Silencing the voice of the voiceless (Reflections on the abortion debate part 2)

In part 2 of this discussion, I want to pick up on the nature and tone of the debate. First of all, I want to speak to Christians.  Sometimes when we engage with ethical issues, we forget that this is not just a public theology issue, it’s a pastoral one too. This means first of all, that if we are simply applying the sharpness of our minds to solve a problem without love then we are missing something. It also means that angry marches, ugly banners and protest picket lines may do a job in stopping things from happen (though the jury is out) but may forget that there are vulnerable, frightened, guilt burdened people seeing and hearing who are not seeing much by way of grace. It means that we need to do as much thinking about what happens after someone has had an abortion, or chosen not to.

Secondly, I want to make some observations about the way that proponents of abortion have conducted themselves. I was a little surprised (not completely) at the quite aggressive response there was on social media towards people asking questions or putting forward a pro-life position. Surprised because:

  1. To all intents and purposes they have won the fight. The debate had been heard in Ireland and abortion has been legal for a long time in the UK with little sign of that changing.
  2. The people who seemed to object to questions or points of view they found uncomfortable were journalists and commentators. Surely these should be the very people who would support those, especially those in the minority to ask questions and put forward points of view that the establishment might find awkward.

I am not surprised because I think a few other things are going on.

  1. That they are so consumed with their own sense of rightness that no opposition can be allowed.
  2. That they are fighting a “war” and therefore, they are not going to make the mistake of letting their opponents get a foothold.
  3. That they see themselves less as journalists and more as campaigners.
  4. That they either don’t recognise or don’t care that their status in the media means that they are the power-holders.

The result is that there are implications here for democracy as well.  It wasn’t just that my interlocuters wanted to disagree with and defeat me, they wanted to silence me.  That isn’t healthy for democracy.

The arguments used to “silence” are important as well.

One journalist argued that I should have the humility to recognise that my decision and my view might not be right. Fair enough, and if he had bothered to listen he would have noticed that I take them time to ask questions of those I disagreed with. But, doesn’t that work the other way? Isn’t he prepared to consider that I might be right and that the foetus is a baby and therefore an actual human life, not jus potential life. If some then what are the risk factors associated with him being wrong. If I’m wrong, a medical procedure may or may not happen. If he is wrong a life may or may not be taken.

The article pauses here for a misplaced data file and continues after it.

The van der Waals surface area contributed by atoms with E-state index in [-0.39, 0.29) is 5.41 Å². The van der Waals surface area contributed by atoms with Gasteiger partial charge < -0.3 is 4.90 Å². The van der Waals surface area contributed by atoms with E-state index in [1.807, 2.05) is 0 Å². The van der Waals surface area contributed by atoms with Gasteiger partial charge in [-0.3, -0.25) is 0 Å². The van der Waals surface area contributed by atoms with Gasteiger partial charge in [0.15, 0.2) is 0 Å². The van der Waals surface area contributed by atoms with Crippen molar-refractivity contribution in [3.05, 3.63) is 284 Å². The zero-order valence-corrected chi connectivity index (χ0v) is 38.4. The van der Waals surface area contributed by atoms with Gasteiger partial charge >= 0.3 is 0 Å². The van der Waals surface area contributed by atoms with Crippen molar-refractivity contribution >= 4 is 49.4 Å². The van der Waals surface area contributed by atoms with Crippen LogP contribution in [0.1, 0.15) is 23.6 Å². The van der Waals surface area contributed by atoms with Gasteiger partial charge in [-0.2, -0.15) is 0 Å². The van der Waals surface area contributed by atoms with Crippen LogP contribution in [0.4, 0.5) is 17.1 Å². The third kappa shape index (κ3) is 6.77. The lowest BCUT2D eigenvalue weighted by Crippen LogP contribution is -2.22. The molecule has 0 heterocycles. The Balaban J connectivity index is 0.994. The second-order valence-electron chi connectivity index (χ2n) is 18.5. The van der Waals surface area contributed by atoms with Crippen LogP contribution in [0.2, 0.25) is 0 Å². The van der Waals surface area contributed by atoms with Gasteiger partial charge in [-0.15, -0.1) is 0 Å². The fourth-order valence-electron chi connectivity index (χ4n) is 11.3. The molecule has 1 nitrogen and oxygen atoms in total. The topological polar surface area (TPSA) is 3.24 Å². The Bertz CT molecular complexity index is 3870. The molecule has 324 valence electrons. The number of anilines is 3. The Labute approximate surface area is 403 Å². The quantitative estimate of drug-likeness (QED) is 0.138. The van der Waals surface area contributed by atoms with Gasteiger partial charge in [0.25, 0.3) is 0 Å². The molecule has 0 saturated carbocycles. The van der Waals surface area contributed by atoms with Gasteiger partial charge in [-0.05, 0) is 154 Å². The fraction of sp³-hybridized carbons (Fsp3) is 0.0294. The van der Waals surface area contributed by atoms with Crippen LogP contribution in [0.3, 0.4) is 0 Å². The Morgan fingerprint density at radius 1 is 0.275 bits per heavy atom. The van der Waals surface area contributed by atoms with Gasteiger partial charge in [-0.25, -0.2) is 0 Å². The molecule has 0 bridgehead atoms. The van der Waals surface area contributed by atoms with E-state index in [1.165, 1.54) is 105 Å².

I was quickly told by a few people that I had no right to speak unless I was a woman and/or had lived in a country where abortion was illegal. Note a couple of things here:

  1. That this is an example of victim/identity politics. Only those who have had a certain experience can speak. This is how thinking has developed over the past 20 years. A little while back, all truth was subjective and all truth valid. Now, we still see truth as subjective but we assign values to it. The validity of my truth depends on whether or not I am recognised as a victim. Notice as well that the decision about who is a victim is subjective and made by those who have the political power and the voice to do so. For example, anti-Semitism has been permitted to breed in certain quarters because the Jews are not assigned “victim” status.
  2. That only some victims have a voice -those who happen to speak in support of the pre-determined position. The rape victim who carries her child to term, the person with a debilitating disease who opposes euthanasia are discounted. In reality, this is not about giving victims a voice or power it is about using them to support an agenda.
  3. That this is about the fragmentation of society. The individual is left with their choice and no-one else can speak.  This is a specific worldview. It is a world view that goes against the belief that we are interdependent, that family and community matters. It is an extremely lonely world-view.

So my surprise at the response is tempered by seeing that it fits with an agenda. It fits with an agenda where truth no longer matters. It fits with a culture that has rejected true love and does not really care for the vulnerable and the needy.

The aim of the pro-abortion lobby is not to win a debate but to stop debate, to silence the voices of those who speak against what they are doing. When you realise that this means they are silencing the voice of those who speak for those without a voice it makes it all the more chilling.

This challenges us all the more. We can’t simply point the finger but must ask whether or not our engagement on these issues shows that we treasure both truth and love.

But it does mean that we should speak all the louder for those without a voice whether that’s the asylum seeker, victim of abuse, terminally ill or unborn child.